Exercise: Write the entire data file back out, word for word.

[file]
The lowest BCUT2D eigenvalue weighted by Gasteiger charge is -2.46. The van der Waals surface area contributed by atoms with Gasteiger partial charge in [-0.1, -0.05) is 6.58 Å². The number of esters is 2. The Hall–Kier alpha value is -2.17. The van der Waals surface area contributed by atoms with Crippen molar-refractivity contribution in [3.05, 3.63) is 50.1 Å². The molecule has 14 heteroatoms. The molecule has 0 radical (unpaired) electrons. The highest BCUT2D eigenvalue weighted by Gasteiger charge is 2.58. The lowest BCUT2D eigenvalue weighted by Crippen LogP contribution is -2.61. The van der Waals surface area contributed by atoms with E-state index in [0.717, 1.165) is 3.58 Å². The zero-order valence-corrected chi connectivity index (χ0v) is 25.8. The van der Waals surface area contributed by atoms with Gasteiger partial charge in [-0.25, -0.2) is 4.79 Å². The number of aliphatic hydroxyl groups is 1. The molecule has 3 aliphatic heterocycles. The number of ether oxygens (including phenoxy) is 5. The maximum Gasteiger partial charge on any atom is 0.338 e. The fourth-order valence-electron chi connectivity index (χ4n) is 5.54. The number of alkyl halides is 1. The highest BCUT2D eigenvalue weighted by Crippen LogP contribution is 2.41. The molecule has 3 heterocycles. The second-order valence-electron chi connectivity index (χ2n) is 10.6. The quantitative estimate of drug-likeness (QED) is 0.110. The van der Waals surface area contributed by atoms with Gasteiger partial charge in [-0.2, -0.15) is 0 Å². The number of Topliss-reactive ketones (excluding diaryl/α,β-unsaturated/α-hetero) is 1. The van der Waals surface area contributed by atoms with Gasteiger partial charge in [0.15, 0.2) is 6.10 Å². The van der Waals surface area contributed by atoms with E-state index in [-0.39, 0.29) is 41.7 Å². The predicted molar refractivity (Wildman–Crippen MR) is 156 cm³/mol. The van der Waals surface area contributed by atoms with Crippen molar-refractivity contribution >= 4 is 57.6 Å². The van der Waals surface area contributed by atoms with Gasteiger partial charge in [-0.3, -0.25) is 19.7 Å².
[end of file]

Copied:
The lowest BCUT2D eigenvalue weighted by Gasteiger charge is -2.46. The van der Waals surface area contributed by atoms with Gasteiger partial charge in [-0.1, -0.05) is 6.58 Å². The number of esters is 2. The Hall–Kier alpha value is -2.17. The van der Waals surface area contributed by atoms with Crippen molar-refractivity contribution in [3.05, 3.63) is 50.1 Å². The molecule has 14 heteroatoms. The molecule has 0 radical (unpaired) electrons. The highest BCUT2D eigenvalue weighted by Gasteiger charge is 2.58. The lowest BCUT2D eigenvalue weighted by Crippen LogP contribution is -2.61. The van der Waals surface area contributed by atoms with E-state index in [0.717, 1.165) is 3.58 Å². The zero-order valence-corrected chi connectivity index (χ0v) is 25.8. The van der Waals surface area contributed by atoms with Gasteiger partial charge in [-0.25, -0.2) is 4.79 Å². The number of aliphatic hydroxyl groups is 1. The molecule has 3 aliphatic heterocycles. The number of ether oxygens (including phenoxy) is 5. The maximum Gasteiger partial charge on any atom is 0.338 e. The fourth-order valence-electron chi connectivity index (χ4n) is 5.54. The number of alkyl halides is 1. The highest BCUT2D eigenvalue weighted by Crippen LogP contribution is 2.41. The molecule has 3 heterocycles. The second-order valence-electron chi connectivity index (χ2n) is 10.6. The quantitative estimate of drug-likeness (QED) is 0.110. The van der Waals surface area contributed by atoms with Gasteiger partial charge in [-0.2, -0.15) is 0 Å². The number of Topliss-reactive ketones (excluding diaryl/α,β-unsaturated/α-hetero) is 1. The van der Waals surface area contributed by atoms with Gasteiger partial charge in [0.15, 0.2) is 6.10 Å². The van der Waals surface area contributed by atoms with E-state index in [-0.39, 0.29) is 41.7 Å². The predicted molar refractivity (Wildman–Crippen MR) is 156 cm³/mol. The van der Waals surface area contributed by atoms with Crippen molar-refractivity contribution >= 4 is 57.6 Å². The van der Waals surface area contributed by atoms with Gasteiger partial charge in [-0.3, -0.25) is 19.7 Å².